Tucked away in an exclusive residential part of rural Constantia, the Greenhouse is the show pony of the venerable Cellars-Hohenort Hotel, set in acres of English country-style gardens. Here, chef Farrel Hirsch aces exquisite combinations like  steamed corn bread with smoked snoek emulsion and apricot glaze—apricot jam being a typical Cape Malay accompaniment to smoked snoek (a bony game fish). It’s a beautiful setting in which to enjoy inspired food, while learning a bit about South Africa’s star ingredients—the chefs describe their food as an experience that’s as complex and joyful as South Africa itself.

Courtesy The Shortmarket Club


The Shortmarket Club

You’ll be forgiven for mistaking Shortmarket Club with a movie set for a period piece from a glamorous bygone era. Up a narrow flight of stairs, just off pedestrianized Shortmarket Street, is this opulent space reminiscent of a private club or speakeasy in London or New York. Here, chef Wesley Randles turns out creative takes on classics: crispy octopus with green mango atchar, mango tahini, panko and masala-spiced crumbs, and bonito flakes, or springbok tartare with ponzu and walnut dressing, pickled shimeji, raw endive, and frozen parmesan. Dining in this glamorous, old-school environment transports you to another era, where life was slower and unapologetically more decadent.

Claire Gunn/Courtesy Chef’s Warehouse Canteen


Chefs Warehouse & Canteen


Regulars at the no-reservations Chefs Warehouse trust that the eight dishes that will emerge from the kitchen for the set menu of shared plates will be close to a religious experience, in terms of punchy flavors and contrasting textures. Chef Liam Tomlin’s tapas draw on frequent globe-trotting, a passion for Asian street food, and the ease that comes from chefs cooking the sort of food they love to eat.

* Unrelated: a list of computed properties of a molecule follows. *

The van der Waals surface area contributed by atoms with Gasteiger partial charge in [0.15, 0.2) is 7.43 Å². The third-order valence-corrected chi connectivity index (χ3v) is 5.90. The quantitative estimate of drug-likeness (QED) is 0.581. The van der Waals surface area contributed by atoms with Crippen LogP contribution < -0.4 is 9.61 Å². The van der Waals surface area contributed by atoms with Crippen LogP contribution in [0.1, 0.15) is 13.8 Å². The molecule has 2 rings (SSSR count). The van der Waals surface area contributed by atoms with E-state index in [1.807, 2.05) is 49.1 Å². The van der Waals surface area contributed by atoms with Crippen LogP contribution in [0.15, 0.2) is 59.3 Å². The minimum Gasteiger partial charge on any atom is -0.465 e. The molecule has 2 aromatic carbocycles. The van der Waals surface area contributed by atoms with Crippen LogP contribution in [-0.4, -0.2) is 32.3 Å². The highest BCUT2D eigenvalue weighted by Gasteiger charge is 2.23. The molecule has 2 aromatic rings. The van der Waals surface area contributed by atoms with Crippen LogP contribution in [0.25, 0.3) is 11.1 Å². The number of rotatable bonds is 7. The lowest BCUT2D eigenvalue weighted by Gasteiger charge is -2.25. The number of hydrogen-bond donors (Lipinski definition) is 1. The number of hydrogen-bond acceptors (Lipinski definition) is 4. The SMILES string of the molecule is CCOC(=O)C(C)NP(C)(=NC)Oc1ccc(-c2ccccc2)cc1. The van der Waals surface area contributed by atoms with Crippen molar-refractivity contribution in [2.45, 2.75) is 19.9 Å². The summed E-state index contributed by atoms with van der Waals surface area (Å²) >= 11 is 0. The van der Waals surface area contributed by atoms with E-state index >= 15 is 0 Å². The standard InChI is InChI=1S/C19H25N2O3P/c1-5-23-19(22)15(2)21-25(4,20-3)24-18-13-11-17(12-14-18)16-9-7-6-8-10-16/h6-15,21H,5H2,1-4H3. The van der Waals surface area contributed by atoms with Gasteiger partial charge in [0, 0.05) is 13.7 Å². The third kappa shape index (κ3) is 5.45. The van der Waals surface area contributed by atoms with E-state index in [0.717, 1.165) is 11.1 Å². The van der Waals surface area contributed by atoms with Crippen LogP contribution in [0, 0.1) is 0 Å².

Courtesy Nourish’d




The vegan movement is gaining ground in the Cape Town, and Nourish’d is one of the most authentic, hip spots in which to revel in eating and living consciously. This quirky little café is boho heaven—like a rustic beach bar on a tropical island, complete with granadilla creepers—and makes for a small oasis on a busy street. Pop in for elaborate salads, CBD smoothie bowls, gourmet sandwiches on gluten-free sourdough or rye bread, gut-healing vegan broths, and cleansing juices.


Willoughby & Co.

Willoughby’s has been in the V&A Waterfront for decades, right in the middle of the action, which makes for great post-retail-therapy sushi refueling. Come here for reliable, consistent, flapping-fresh fish—whether you spring for the Cajun-style calamari, fish-and-chips, seared sashimi, spicy and creamy rock shrimp, or 4×4 California rolls, you really can’t go wrong.

Claire Gunn/Courtesy Kyoto Garden Sushi


Kyoto Garden Sushi

In a tranquil setting just steps from lively Kloof Street, Kyoto Garden Sushi serves some of Cape Town’s most authentic Japanese cuisine. Stop by for fresh fare like oysters, sea urchin, farmed abalone, Mozambican conch, sake-steamed mussels, and the lightest tempura Alaskan scallops imaginable, then wash it down with a Dirty Ninja Saketini, all under the guidance of the attentive US-born owner. This is Japanese fine dining, without the hype of Nobu.

Tegan Smith


Grub & Vine

Grub & Vine’s short, sharp menu offers bistro fare prepared with great skill and attention to detail. There are classic pairings like pork belly with braised apple and pomme puree and rainbow trout with pea and bacon fricassee. Flavors are often umami-rich, and the sauces are so good you’ll want to scrape them off the plate with your finger. Smoked impala (venison) with baby fennel and parsnip puree is a treat, as is the sticky toffee pudding. Here, you get all the finesse without the fuss.